A, B, and C halos. The A halo (Po-210) has a half-life of 138.4 days, which is remarkably short!
The B halo (Po-214) has a half-life of only 164 microsecond! That is extremely short!—pp. 21, 23.
The C halo (Po-218) has a half-life of three minutes! It is the KEY radioactive element in this study, and can definitely be used to pinpoint the fact that the granite had to be solid at the beginning or, at the latest, by the end of that three-minute period. (Actually, quicker than that, for much of the halo marking on granite is formed within a minute and a half.)—p. 23.
Polonium 218, the key. Only in Po-218 can we know the beginning and end,—and thus the exact time cycle—of a very short radioactive isotope. In every instance in which we find it, we can know the rock, in which it is isolated, came into existence solid within less than three minutes.
Polonium 218 is an original isotope. Evolutionists declare that all the radioactive elements had to decay from the top of the chain. They say this, hoping that, in this way, to prove their theory that the world is billions of years old.
But this aspect of their theory is also wrong, and for this reason: If all the radioactivity in the U-238 chain began at the same time, at the top of the radioactive ladder (from U-238), then, throughout the world, all the U-238 chain would be in equilibrium today. Instead, we find all levels of disintegration, including lead—which is the final end product.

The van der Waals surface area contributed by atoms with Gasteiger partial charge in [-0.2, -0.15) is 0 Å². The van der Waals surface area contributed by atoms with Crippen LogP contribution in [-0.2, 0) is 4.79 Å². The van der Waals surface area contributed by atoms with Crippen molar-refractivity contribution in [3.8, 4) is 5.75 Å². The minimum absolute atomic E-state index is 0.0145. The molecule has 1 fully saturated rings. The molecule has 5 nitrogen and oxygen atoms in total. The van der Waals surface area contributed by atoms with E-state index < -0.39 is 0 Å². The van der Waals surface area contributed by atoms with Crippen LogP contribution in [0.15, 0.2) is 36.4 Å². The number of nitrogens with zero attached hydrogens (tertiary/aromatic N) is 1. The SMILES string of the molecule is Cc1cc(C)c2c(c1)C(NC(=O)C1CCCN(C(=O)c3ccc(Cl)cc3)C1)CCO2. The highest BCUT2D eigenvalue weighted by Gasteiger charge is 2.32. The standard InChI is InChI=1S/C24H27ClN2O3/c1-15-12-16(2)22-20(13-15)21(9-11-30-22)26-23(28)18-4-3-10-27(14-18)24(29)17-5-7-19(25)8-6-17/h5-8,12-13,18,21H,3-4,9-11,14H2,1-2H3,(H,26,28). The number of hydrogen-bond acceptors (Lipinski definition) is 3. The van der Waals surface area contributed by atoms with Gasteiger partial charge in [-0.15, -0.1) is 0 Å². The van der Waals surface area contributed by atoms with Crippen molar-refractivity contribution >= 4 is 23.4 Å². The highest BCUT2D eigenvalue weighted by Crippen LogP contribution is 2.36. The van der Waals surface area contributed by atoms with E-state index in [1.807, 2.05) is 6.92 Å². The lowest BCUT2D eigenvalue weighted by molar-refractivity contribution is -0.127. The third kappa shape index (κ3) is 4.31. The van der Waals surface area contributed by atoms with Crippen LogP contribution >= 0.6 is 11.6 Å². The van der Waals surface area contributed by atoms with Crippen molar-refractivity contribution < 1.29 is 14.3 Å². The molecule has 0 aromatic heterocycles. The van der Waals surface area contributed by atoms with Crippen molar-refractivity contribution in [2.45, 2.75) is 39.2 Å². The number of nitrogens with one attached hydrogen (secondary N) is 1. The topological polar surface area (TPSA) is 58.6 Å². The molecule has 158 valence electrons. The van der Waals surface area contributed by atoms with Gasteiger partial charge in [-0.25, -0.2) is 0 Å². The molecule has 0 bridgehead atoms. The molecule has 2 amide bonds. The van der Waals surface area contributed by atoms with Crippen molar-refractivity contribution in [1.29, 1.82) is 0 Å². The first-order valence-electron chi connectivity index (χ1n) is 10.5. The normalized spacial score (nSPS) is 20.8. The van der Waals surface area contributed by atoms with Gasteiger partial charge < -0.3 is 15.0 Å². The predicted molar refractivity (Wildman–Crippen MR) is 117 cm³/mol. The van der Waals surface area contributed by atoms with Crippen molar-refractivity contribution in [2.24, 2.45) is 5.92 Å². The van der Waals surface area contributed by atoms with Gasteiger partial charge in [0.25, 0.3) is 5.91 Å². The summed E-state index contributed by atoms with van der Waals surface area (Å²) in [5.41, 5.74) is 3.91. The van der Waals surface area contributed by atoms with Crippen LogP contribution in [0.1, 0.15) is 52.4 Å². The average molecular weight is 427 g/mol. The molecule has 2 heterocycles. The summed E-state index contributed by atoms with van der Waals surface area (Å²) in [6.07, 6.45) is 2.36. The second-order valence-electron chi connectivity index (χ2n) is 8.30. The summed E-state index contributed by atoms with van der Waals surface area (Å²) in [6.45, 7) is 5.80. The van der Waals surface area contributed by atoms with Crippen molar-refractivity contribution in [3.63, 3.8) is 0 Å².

Thus it is only an assumption that only U-238 was present at the beginning.
In contrast, there is proof that multiplied trillions of Po-218 halos did not originate with uranium or any radioactive substance above polonium 218.—pp. 23, 25-26.
How can a few Po-218 halos provide such amazing proof? All the granite in the world is time dated by the isolated polonium 218 within it. And there is lots of polonium 218!
Using the halo counts he had been able to make in many samples, Gentry estimates there is one octillion Po-218 halos in the world:
Some of Gentry's sample rocks contain more than 104 of Po-218 halos / cm3. Imagine a sample of granite in your hand, the size of a golf ball, containing over 10,000 Po-218 halos!—p. 26.
An underlying problem. There is no possible way that the evolutionary theories of stellar and earth origins could be true—if the basement rock of our planet came into existence within three minutes! Keep in mind that, if the granite were made solid, the rest of the world could never have been molten, or it would have melted the granite—and destroyed all the polonium halos. In addition, the molten mass would have melted the granite; and, upon rehardening, it would have become rhyolite—and there would be no granite in the world!—pp. 26-27.
Gentry reclassifies granite. According to the evolutionary theory, granite is officially classified as an igneous rock, that is, a rock formed from lava flows. Molten rock is said to have cooled and formed granite.
But Gentry declares this to be untrue. Granite did not come from molten material, but was formed solid in the beginning! He calls it a "Genesis rock." Granite never has fossils in it, and it can never be produced by scientists from molten materials.—p. 27.